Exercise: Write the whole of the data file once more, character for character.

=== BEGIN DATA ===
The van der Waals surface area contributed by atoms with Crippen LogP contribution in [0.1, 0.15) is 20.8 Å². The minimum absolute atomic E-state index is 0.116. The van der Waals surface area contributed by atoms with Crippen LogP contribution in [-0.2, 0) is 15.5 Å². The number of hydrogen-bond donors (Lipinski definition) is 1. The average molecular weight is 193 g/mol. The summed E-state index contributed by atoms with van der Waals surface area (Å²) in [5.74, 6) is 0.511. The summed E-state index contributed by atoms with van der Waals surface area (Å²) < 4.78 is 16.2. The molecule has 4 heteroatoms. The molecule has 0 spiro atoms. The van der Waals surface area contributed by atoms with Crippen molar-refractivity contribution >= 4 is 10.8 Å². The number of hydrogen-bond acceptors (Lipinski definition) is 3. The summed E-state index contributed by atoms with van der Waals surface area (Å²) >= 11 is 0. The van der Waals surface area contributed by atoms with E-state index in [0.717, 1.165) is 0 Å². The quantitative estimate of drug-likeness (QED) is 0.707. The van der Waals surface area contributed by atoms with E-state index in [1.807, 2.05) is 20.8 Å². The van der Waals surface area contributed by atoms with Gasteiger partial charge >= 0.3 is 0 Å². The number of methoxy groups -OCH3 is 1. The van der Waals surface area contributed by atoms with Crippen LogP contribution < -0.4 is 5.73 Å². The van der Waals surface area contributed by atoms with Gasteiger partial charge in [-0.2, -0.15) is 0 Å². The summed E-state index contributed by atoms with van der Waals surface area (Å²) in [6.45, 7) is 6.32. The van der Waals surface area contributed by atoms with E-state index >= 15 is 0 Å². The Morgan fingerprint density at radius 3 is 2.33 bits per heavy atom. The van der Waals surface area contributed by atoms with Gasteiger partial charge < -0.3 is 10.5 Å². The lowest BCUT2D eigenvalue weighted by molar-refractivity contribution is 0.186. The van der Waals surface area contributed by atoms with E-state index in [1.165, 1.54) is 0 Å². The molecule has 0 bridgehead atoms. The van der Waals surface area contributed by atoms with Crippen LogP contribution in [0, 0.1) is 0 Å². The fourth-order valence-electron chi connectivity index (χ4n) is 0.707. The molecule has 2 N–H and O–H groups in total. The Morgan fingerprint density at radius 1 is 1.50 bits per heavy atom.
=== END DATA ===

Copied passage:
The van der Waals surface area contributed by atoms with Crippen LogP contribution in [0.1, 0.15) is 20.8 Å². The minimum absolute atomic E-state index is 0.116. The van der Waals surface area contributed by atoms with Crippen LogP contribution in [-0.2, 0) is 15.5 Å². The number of hydrogen-bond donors (Lipinski definition) is 1. The average molecular weight is 193 g/mol. The summed E-state index contributed by atoms with van der Waals surface area (Å²) in [5.74, 6) is 0.511. The summed E-state index contributed by atoms with van der Waals surface area (Å²) < 4.78 is 16.2. The molecule has 4 heteroatoms. The molecule has 0 spiro atoms. The van der Waals surface area contributed by atoms with Crippen molar-refractivity contribution >= 4 is 10.8 Å². The number of hydrogen-bond acceptors (Lipinski definition) is 3. The summed E-state index contributed by atoms with van der Waals surface area (Å²) >= 11 is 0. The van der Waals surface area contributed by atoms with E-state index in [0.717, 1.165) is 0 Å². The quantitative estimate of drug-likeness (QED) is 0.707. The van der Waals surface area contributed by atoms with E-state index in [1.807, 2.05) is 20.8 Å². The van der Waals surface area contributed by atoms with Gasteiger partial charge >= 0.3 is 0 Å². The number of methoxy groups -OCH3 is 1. The van der Waals surface area contributed by atoms with Crippen LogP contribution < -0.4 is 5.73 Å². The van der Waals surface area contributed by atoms with Gasteiger partial charge in [-0.2, -0.15) is 0 Å². The summed E-state index contributed by atoms with van der Waals surface area (Å²) in [6.45, 7) is 6.32. The van der Waals surface area contributed by atoms with E-state index >= 15 is 0 Å². The Morgan fingerprint density at radius 3 is 2.33 bits per heavy atom. The van der Waals surface area contributed by atoms with Gasteiger partial charge < -0.3 is 10.5 Å². The lowest BCUT2D eigenvalue weighted by molar-refractivity contribution is 0.186. The van der Waals surface area contributed by atoms with E-state index in [1.165, 1.54) is 0 Å². The molecule has 0 bridgehead atoms. The van der Waals surface area contributed by atoms with Crippen LogP contribution in [0, 0.1) is 0 Å². The fourth-order valence-electron chi connectivity index (χ4n) is 0.707. The molecule has 2 N–H and O–H groups in total. The Morgan fingerprint density at radius 1 is 1.50 bits per heavy atom.